<strong>KNOXVILLE —</strong> Tennessee has a problem on the back line of it's secondary.
This one, though, probably isn't giving the Volunteers' defensive coaches many sleepless nights.
In Brian Randolph, Byron Moore and LaDarrell McNeil, Tennessee has three safeties with 32 career starts combined, and the Vols are hoping they can provide some stability in an unsettled secondary.
"It's better to have that problem than trying to find guys that don't have experience, or [guys] you're not sure about," secondary coach Willie Martinez said Saturday after Tennessee's second preseason practice. "We're developmental in all the other areas.
"They have a lot of experience, which it shows. They were obviously well ahead of the other guys coming out here. They're doing a nice job, and obviously in our system, our safeties have got to be like the quarterback. They've got to make all the calls, so we're leaning on them a lot as far as leadership and getting that relayed throughout the whole secondary."
The Vols are glad to have Randolph back after he missed the final nine games last season with a knee injury. Two weeks after his season ended against Florida, McNeil got his first significant playing time against Georgia. The Dallas product, the highest-rated high school signee in Tennessee's 2012 class, started alongside Moore for the season's final seven games.
The 6-foot-1, 199-pound sophomore, an SEC All-Freshman team selection last season, impressed Martinez in spring practice and wanted to build off that in the summer.
"I wanted to get bigger and faster, and I wanted to make sure I can play faster by play recognition," he said. "Every day we try to make each other better by competing and telling each other key things. If we miss an assignment, or if we mess up just a little bit, of if we're in coverage, we try to help each other out as much as we can."
Most likely, though, the three safeties are fighting for two spots in the lineup. Given how valuable Randolph was early last season -- linebacker A.J. Johnson said earlier this week he thought his absence cost the Vols two wins -- it's likely McNeil and Moore battling for the other spot.
"It is a battle," coach Butch Jones said. "First of all, getting Brian Randolph back, you can see his recovery from spring ball to now. He's quicker. He's stronger.
"With McNeil and Byron, just the day-to-day competition, I think the competition's healthy, but it also helps us in the special teams game as well. Everything is earned by their body of work on the field.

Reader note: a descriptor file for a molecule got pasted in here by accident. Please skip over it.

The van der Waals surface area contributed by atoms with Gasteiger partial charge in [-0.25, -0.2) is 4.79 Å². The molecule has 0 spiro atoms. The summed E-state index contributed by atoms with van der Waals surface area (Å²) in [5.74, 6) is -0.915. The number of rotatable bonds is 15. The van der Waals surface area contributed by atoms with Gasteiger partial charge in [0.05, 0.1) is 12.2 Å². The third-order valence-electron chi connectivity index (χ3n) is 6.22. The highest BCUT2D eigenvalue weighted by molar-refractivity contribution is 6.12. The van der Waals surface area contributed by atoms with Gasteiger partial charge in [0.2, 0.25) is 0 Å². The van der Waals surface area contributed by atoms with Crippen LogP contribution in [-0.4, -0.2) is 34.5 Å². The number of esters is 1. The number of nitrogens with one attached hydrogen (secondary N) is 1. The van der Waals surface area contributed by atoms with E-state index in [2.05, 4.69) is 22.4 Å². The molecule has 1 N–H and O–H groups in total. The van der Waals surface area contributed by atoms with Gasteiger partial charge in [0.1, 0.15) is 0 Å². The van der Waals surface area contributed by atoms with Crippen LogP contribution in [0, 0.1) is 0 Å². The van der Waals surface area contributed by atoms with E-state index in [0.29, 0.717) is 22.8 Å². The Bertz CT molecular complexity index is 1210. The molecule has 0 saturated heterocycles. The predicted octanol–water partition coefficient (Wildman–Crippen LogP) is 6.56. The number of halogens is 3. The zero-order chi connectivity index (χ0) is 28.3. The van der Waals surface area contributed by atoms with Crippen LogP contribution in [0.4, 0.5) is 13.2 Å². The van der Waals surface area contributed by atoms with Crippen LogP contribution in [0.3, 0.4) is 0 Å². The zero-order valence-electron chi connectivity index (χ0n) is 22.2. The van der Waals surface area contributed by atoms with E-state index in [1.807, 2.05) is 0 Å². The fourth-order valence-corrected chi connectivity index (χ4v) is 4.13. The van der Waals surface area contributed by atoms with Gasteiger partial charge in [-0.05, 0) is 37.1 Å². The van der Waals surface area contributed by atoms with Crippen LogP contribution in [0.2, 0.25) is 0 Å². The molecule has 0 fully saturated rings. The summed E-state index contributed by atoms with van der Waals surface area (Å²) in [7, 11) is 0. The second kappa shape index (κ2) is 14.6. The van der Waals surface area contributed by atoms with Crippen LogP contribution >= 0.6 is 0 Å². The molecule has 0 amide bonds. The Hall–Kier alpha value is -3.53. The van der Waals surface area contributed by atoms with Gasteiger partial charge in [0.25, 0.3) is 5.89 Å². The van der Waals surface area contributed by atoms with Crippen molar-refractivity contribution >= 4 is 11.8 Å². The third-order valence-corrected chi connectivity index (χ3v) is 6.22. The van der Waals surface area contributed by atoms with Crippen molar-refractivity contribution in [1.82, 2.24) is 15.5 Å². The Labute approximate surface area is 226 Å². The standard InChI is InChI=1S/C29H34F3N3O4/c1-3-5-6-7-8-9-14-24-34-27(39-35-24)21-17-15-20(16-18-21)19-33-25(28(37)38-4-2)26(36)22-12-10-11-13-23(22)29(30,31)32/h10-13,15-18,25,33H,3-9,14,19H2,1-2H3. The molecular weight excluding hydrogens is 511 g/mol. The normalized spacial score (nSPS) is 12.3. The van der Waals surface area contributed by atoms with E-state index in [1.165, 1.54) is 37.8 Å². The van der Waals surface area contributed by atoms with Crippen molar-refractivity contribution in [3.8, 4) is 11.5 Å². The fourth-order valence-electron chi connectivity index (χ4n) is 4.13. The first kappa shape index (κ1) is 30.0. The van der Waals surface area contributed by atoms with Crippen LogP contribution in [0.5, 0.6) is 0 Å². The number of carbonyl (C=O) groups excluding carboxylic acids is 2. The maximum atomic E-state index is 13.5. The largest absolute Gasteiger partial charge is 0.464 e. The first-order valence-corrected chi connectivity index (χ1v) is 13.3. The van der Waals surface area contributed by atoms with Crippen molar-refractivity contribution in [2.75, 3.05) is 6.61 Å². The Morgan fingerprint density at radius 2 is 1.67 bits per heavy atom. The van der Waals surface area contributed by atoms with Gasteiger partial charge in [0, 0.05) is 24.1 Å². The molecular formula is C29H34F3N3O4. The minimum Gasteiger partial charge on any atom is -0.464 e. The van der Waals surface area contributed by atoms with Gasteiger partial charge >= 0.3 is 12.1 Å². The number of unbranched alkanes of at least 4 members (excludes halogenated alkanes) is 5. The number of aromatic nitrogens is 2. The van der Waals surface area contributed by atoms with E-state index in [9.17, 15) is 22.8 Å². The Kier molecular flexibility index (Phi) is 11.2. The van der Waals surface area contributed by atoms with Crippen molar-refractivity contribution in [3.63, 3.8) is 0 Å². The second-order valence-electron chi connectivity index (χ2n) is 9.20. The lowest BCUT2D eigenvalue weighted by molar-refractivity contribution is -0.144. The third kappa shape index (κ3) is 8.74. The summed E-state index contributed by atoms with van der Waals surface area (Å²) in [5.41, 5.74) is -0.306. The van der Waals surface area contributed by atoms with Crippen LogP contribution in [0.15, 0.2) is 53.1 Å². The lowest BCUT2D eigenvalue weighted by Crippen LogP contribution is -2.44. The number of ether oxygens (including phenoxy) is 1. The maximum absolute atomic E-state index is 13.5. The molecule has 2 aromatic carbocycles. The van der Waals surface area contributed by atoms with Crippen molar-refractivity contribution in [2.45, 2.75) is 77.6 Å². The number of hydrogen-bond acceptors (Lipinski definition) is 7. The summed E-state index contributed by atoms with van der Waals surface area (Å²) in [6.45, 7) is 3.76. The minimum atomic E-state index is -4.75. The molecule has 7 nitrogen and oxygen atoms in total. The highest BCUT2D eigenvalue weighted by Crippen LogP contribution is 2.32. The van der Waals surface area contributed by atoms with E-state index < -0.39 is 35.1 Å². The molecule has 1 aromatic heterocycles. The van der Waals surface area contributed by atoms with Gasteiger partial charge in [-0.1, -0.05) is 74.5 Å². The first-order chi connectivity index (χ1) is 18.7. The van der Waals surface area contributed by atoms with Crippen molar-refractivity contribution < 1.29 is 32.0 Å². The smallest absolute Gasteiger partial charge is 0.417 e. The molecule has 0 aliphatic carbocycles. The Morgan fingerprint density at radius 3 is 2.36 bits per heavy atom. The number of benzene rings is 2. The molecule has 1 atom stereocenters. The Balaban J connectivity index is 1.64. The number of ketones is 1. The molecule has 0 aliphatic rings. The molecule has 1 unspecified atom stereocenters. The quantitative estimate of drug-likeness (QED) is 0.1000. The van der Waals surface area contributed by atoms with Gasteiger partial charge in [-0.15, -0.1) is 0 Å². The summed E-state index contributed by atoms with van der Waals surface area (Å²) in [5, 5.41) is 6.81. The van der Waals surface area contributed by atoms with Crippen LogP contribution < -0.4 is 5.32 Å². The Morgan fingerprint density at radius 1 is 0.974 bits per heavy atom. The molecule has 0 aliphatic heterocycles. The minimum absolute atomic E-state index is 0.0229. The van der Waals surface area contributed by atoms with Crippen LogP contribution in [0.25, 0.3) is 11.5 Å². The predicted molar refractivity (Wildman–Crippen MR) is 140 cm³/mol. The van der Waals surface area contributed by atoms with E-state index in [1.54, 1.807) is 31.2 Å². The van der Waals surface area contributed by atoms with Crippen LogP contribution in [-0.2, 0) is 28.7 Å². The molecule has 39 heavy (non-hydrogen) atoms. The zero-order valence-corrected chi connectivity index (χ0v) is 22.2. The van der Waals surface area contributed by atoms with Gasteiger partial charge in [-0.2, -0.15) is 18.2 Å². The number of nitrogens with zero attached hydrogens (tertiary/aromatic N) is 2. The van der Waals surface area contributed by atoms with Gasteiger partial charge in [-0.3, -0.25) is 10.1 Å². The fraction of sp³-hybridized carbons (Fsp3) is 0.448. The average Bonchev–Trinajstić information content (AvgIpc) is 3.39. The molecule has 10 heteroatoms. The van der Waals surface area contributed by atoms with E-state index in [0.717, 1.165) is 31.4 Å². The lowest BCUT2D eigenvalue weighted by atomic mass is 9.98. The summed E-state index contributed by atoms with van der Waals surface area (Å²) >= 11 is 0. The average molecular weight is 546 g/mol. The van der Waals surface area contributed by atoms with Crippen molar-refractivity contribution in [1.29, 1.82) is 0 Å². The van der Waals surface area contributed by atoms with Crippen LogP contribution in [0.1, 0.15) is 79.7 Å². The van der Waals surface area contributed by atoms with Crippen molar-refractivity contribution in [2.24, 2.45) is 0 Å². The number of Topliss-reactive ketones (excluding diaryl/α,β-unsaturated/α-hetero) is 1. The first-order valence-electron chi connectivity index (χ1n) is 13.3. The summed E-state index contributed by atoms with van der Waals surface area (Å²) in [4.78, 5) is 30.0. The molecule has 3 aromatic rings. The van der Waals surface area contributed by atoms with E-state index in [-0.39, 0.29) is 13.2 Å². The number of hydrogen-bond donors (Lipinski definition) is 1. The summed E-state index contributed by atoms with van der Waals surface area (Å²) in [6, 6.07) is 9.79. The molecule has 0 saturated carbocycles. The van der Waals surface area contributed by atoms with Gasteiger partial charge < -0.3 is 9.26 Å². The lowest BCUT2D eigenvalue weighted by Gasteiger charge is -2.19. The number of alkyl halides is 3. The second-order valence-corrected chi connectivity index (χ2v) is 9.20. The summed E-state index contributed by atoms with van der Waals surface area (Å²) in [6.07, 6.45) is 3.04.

Freshmen under fire
After a stretching period, Jones gathered his team around him before calling for receiver Cody Blanc and freshman cornerback Malik Foreman to face off one-on-one at the goal line.
Blanc cut out and back in and hauled in the pass with Foreman draped across his back.
"We're going to have to rely on some true freshman, and I know Cody's not a true freshman, but Malik Foreman is," the coach later explained. "I think it's a lesson to Malik that every time you step on the football field, you've got to be ready to play. It's just trying to put those freshmen in competitive situations, and we'll do more of that throughout the course of training camp."
Perilously thin at corner, Tennessee plans to push freshmen Foreman, the Kingsport Dobyns-Bennett High School product, and Cameron Sutton to be ready when the season begins. Defensive coordinator John Jancek said his message to the new duo was "Don't flinch." The reality, he said, is both Sutton and Foreman will play.
"They were hit and miss," he said. "Malik got challenged today, but I think those guys have a good skill set. I like their demeanor. Obviously they're a long ways away on the second day of practice as true freshmen, but they've shown signs that they've got some skill.
"We've just got to stay with them and keep banging away."
Jones expects Sutton and Foreman to be up to the challenge they'll face this month.
"They're sipping through a fire hose," he said. "Everything's coming at them. We're going to keep force-feeding them, but they've very prideful, they're extremely competitive and they take coaching. I'm very encouraged. ... I think we really helped ourselves at that position."
Without being asked about them, Jones said he's been "very encouraged" by Tennessee's freshmen wide receivers. During one tempo period when the 11-man offense worked on its fast pace, newcomers MarQuez North, the 6-foot-4, 215-pounder who was the 2013 class's top-rated signee, and Josh Smith, the Knoxville product, were in the first-team lineup. Later in the drive, freshman Ryan Jenkins and rookie tight end A.J. Branisel went in for some snaps.
"I think they've improved our football team," Jones said of the new wideouts. "Finally we're completing balls in practice. I think they've been a big addition.
"We've thrown a lot at them, and I think they've digested the playbook. The speed leve, the ball skills, the natural instincts -- they've really added to the competitive component to our offense, which was greatly needed."
Brighton (Tenn.) High School's Charles Mosley was in Knoxville and attended Saturday's practice. A four-star prospect according to 247sports.com, the 6-foot-5, 346-pounder is considering the Vols, who are recruiting him to play defense, and Alabama. Georgia, Ole Miss, Mississippi State, Auburn and Vanderbilt are Mosley's other SEC scholarship offers.
Blinn (Texas) College's Kameel Jackson, one of Tennessee's two 2014 junior college receiver commitments, made his official visit to campus this week. The 6-foot-1, 208-pound three-star prospect pledged to the Vols in April. At Oklahoma in 2011, Jackson caught 12 passes for 165 yards before leaving the Sooners and enrolling at Louisiana-Monroe last season.
Justin King, who played tight end in the spring and quarterbacked a wildcat package last season, switched to linebacker over the summer, but the sophomore won't be available until later in training camp with an injury.